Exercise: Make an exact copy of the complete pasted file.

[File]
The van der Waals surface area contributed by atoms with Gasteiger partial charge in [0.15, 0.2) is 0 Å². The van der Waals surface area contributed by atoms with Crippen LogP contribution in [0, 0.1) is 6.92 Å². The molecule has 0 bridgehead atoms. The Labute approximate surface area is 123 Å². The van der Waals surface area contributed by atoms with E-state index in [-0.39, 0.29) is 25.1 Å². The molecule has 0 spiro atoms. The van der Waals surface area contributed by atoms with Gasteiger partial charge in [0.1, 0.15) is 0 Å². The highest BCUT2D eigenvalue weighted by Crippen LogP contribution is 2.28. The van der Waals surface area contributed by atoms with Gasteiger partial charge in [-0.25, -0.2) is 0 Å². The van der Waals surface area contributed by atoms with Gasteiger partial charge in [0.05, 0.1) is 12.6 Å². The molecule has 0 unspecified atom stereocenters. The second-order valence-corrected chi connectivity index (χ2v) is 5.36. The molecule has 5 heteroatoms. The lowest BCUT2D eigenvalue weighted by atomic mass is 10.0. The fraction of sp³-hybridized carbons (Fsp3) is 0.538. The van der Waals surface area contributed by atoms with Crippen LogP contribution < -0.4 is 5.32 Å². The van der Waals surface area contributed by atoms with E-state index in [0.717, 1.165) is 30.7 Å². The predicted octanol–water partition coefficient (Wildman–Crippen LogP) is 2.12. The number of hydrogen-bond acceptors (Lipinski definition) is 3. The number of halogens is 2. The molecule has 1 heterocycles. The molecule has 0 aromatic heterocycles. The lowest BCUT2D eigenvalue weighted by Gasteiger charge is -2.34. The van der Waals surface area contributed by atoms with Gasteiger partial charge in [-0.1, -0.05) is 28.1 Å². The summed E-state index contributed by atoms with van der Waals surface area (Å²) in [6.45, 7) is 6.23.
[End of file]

The van der Waals surface area contributed by atoms with Gasteiger partial charge in [0.15, 0.2) is 0 Å². The van der Waals surface area contributed by atoms with Crippen LogP contribution in [0, 0.1) is 6.92 Å². The molecule has 0 bridgehead atoms. The Labute approximate surface area is 123 Å². The van der Waals surface area contributed by atoms with E-state index in [-0.39, 0.29) is 25.1 Å². The molecule has 0 spiro atoms. The van der Waals surface area contributed by atoms with Gasteiger partial charge in [0.1, 0.15) is 0 Å². The highest BCUT2D eigenvalue weighted by Crippen LogP contribution is 2.28. The van der Waals surface area contributed by atoms with Gasteiger partial charge in [-0.25, -0.2) is 0 Å². The van der Waals surface area contributed by atoms with Gasteiger partial charge in [0.05, 0.1) is 12.6 Å². The molecule has 0 unspecified atom stereocenters. The second-order valence-corrected chi connectivity index (χ2v) is 5.36. The molecule has 5 heteroatoms. The lowest BCUT2D eigenvalue weighted by atomic mass is 10.0. The fraction of sp³-hybridized carbons (Fsp3) is 0.538. The van der Waals surface area contributed by atoms with Crippen LogP contribution < -0.4 is 5.32 Å². The van der Waals surface area contributed by atoms with E-state index in [0.717, 1.165) is 30.7 Å². The predicted octanol–water partition coefficient (Wildman–Crippen LogP) is 2.12. The number of hydrogen-bond acceptors (Lipinski definition) is 3. The number of halogens is 2. The molecule has 1 heterocycles. The molecule has 0 aromatic heterocycles. The lowest BCUT2D eigenvalue weighted by Gasteiger charge is -2.34. The van der Waals surface area contributed by atoms with Gasteiger partial charge in [-0.1, -0.05) is 28.1 Å². The summed E-state index contributed by atoms with van der Waals surface area (Å²) in [6.45, 7) is 6.23.